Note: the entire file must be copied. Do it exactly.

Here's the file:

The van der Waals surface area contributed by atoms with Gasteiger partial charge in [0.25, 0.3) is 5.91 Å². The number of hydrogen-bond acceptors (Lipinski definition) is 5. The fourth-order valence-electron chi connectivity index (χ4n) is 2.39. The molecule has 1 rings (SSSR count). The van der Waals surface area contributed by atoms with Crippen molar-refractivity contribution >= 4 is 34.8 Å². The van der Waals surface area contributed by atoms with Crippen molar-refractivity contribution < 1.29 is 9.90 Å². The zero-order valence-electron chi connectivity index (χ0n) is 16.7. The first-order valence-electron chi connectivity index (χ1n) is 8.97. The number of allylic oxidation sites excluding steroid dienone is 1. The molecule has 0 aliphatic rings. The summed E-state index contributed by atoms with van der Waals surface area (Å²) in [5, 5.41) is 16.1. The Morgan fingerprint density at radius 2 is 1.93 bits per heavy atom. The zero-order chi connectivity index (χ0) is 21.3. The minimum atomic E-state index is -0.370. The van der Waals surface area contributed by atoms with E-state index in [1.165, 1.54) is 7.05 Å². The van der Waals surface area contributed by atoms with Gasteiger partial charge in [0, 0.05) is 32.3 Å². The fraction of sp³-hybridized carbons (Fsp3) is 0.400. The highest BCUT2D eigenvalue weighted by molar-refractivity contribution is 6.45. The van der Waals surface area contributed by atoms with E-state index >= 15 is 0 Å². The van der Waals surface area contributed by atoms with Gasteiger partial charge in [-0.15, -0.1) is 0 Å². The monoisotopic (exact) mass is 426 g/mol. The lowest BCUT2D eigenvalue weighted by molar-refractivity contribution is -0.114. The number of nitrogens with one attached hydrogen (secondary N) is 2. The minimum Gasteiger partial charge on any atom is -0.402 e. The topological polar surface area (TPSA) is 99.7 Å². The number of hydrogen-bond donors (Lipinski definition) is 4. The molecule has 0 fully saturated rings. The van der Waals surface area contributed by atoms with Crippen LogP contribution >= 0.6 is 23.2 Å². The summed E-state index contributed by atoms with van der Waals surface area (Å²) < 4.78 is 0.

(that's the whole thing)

The van der Waals surface area contributed by atoms with Gasteiger partial charge in [0.25, 0.3) is 5.91 Å². The number of hydrogen-bond acceptors (Lipinski definition) is 5. The fourth-order valence-electron chi connectivity index (χ4n) is 2.39. The molecule has 1 rings (SSSR count). The van der Waals surface area contributed by atoms with Crippen molar-refractivity contribution >= 4 is 34.8 Å². The van der Waals surface area contributed by atoms with Crippen molar-refractivity contribution < 1.29 is 9.90 Å². The zero-order valence-electron chi connectivity index (χ0n) is 16.7. The first-order valence-electron chi connectivity index (χ1n) is 8.97. The number of allylic oxidation sites excluding steroid dienone is 1. The molecule has 0 aliphatic rings. The summed E-state index contributed by atoms with van der Waals surface area (Å²) in [5, 5.41) is 16.1. The Morgan fingerprint density at radius 2 is 1.93 bits per heavy atom. The zero-order chi connectivity index (χ0) is 21.3. The minimum atomic E-state index is -0.370. The van der Waals surface area contributed by atoms with E-state index in [1.165, 1.54) is 7.05 Å². The van der Waals surface area contributed by atoms with Gasteiger partial charge in [0, 0.05) is 32.3 Å². The fraction of sp³-hybridized carbons (Fsp3) is 0.400. The highest BCUT2D eigenvalue weighted by molar-refractivity contribution is 6.45. The van der Waals surface area contributed by atoms with E-state index >= 15 is 0 Å². The van der Waals surface area contributed by atoms with Gasteiger partial charge in [-0.15, -0.1) is 0 Å². The monoisotopic (exact) mass is 426 g/mol. The lowest BCUT2D eigenvalue weighted by molar-refractivity contribution is -0.114. The number of nitrogens with one attached hydrogen (secondary N) is 2. The minimum Gasteiger partial charge on any atom is -0.402 e. The topological polar surface area (TPSA) is 99.7 Å². The number of hydrogen-bond donors (Lipinski definition) is 4. The molecule has 0 fully saturated rings. The van der Waals surface area contributed by atoms with Crippen LogP contribution >= 0.6 is 23.2 Å². The summed E-state index contributed by atoms with van der Waals surface area (Å²) < 4.78 is 0.